But while we raise the cup of bliss so high,
Another shore beneath a sad, far sky
Waiteth her tide,
And thirsts with sad complainings still denied.
On earth’s remotest bound she sits and
In doubt and pain;
Our joy is signal for her sad estates;
Like dull refrain
Marring our song, her sighings rise in vain.
To each his turn—the ebb-tide and
The less, the more—
God metes his portions justly out, I know;
But still before
My mind forever floats that pale and grieving shore.
She has been just a year in Heaven.
Unmarked by white moon or gold sun,
By stroke of clock or clang of bell,
Or shadow lengthening on the way,
In the full noon and perfect day,
In Safety’s very citadel,
The happy hours have sped, have run;
And, rapt in peace, all pain forgot,
She whom we love, her white soul shriven,
Smiles at the thought and wonders not.
We have been just a year alone,—
A year whose calendar is sighs,
And dull, perpetual wishfulness,
And smiles, each covert for a tear,
And wandering thoughts, half there, half here,
And weariful attempts to guess
The secret of the hiding skies,
The soft, inexorable blue,
With gleaming hints of glory sown,
And Heaven behind, just shining through.
So sweet, so sad, so swift, so slow,
So full of eager growth and light,
So full of pain which blindly grows,
So full of thoughts which either way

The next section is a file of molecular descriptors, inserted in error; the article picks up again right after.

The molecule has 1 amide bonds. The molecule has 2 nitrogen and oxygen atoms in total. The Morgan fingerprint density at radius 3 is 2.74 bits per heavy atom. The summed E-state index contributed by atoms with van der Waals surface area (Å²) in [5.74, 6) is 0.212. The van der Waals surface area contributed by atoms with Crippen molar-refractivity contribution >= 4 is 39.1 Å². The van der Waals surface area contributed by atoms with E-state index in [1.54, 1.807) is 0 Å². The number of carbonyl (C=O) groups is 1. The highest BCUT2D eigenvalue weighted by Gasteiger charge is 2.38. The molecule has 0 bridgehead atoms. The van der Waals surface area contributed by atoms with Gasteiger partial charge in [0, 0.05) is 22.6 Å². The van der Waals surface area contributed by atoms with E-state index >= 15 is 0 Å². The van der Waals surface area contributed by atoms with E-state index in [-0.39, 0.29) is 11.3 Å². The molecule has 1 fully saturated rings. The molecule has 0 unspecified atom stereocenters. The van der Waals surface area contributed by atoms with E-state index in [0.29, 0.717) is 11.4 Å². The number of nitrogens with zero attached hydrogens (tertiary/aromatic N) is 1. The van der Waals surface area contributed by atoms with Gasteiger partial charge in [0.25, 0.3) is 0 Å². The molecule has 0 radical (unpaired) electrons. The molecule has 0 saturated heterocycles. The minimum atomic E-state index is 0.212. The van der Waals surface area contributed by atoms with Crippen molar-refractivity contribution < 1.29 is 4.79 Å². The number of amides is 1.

Have passed and crossed and touched each day,
To us a thorn, to her a rose;
The year so black, the year so white,
Like rivers twain their course have run;
The earthly stream we trace and know,
But who shall paint the heavenly one?
A year! We gather up our powers,
Our lamps we consecrate and trim;
Open all windows to the day,
And welcome every heavenly air.
We will press forward and will bear,
Having this word to cheer the way:
She, storm-tossed once, is safe with Him,
Healed, comforted, content, forgiven;
And while we count these heavy hours
Has been a year,—a year in Heaven.
Each day upon the yellow Nile, ’tis said.
Joseph, the youthful ruler, cast forth wheat,
That haply, floating to his father’s feet,—
The sad old father, who believed him dead,—
It might be sign in Egypt there was bread;
And thus the patriarch, past the desert sands
And scant oasis fringed with thirsty green,
Be lured toward the love that yearned unseen.
So, flung and scattered—ah! by what dear hands?—
On the swift-rushing and invisible tide,
Small tokens drift adown from far, fair lands,
And say to us, who in the desert bide,
“Are you athirst? Are there no sheaves to bind?
Beloved, here is fulness; follow on and find.”